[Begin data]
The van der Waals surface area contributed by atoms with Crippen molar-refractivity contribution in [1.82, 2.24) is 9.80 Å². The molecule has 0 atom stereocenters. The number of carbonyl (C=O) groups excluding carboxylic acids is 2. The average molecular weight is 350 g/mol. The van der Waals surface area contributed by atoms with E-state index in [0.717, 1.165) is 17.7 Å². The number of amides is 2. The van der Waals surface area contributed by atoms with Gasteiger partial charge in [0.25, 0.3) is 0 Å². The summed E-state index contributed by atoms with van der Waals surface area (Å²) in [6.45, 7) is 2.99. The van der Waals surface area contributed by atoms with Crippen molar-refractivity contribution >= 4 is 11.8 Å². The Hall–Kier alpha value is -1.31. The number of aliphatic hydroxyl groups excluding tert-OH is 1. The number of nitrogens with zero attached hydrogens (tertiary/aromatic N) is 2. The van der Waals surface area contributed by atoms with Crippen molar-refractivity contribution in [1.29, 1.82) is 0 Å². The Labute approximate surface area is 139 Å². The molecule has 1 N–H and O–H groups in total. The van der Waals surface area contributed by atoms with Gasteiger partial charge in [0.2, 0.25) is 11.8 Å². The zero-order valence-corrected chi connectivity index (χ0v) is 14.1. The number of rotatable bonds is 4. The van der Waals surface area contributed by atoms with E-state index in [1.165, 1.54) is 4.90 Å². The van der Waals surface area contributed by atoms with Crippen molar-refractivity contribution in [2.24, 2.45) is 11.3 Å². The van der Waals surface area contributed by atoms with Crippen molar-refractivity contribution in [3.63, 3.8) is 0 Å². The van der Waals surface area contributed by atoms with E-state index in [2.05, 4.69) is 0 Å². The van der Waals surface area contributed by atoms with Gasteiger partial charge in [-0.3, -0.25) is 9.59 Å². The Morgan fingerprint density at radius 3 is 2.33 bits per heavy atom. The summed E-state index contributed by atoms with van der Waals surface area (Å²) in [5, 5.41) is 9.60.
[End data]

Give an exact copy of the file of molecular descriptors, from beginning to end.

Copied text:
The van der Waals surface area contributed by atoms with Crippen molar-refractivity contribution in [1.82, 2.24) is 9.80 Å². The molecule has 0 atom stereocenters. The number of carbonyl (C=O) groups excluding carboxylic acids is 2. The average molecular weight is 350 g/mol. The van der Waals surface area contributed by atoms with E-state index in [0.717, 1.165) is 17.7 Å². The number of amides is 2. The van der Waals surface area contributed by atoms with Gasteiger partial charge in [0.25, 0.3) is 0 Å². The summed E-state index contributed by atoms with van der Waals surface area (Å²) in [6.45, 7) is 2.99. The van der Waals surface area contributed by atoms with Crippen molar-refractivity contribution >= 4 is 11.8 Å². The Hall–Kier alpha value is -1.31. The number of aliphatic hydroxyl groups excluding tert-OH is 1. The number of nitrogens with zero attached hydrogens (tertiary/aromatic N) is 2. The van der Waals surface area contributed by atoms with Crippen molar-refractivity contribution in [1.29, 1.82) is 0 Å². The Labute approximate surface area is 139 Å². The molecule has 1 N–H and O–H groups in total. The van der Waals surface area contributed by atoms with Gasteiger partial charge in [0.2, 0.25) is 11.8 Å². The zero-order valence-corrected chi connectivity index (χ0v) is 14.1. The number of rotatable bonds is 4. The van der Waals surface area contributed by atoms with E-state index in [1.165, 1.54) is 4.90 Å². The van der Waals surface area contributed by atoms with Crippen molar-refractivity contribution in [2.24, 2.45) is 11.3 Å². The van der Waals surface area contributed by atoms with Crippen molar-refractivity contribution in [3.63, 3.8) is 0 Å². The van der Waals surface area contributed by atoms with E-state index in [2.05, 4.69) is 0 Å². The van der Waals surface area contributed by atoms with Gasteiger partial charge in [-0.3, -0.25) is 9.59 Å². The Morgan fingerprint density at radius 3 is 2.33 bits per heavy atom. The summed E-state index contributed by atoms with van der Waals surface area (Å²) in [5, 5.41) is 9.60.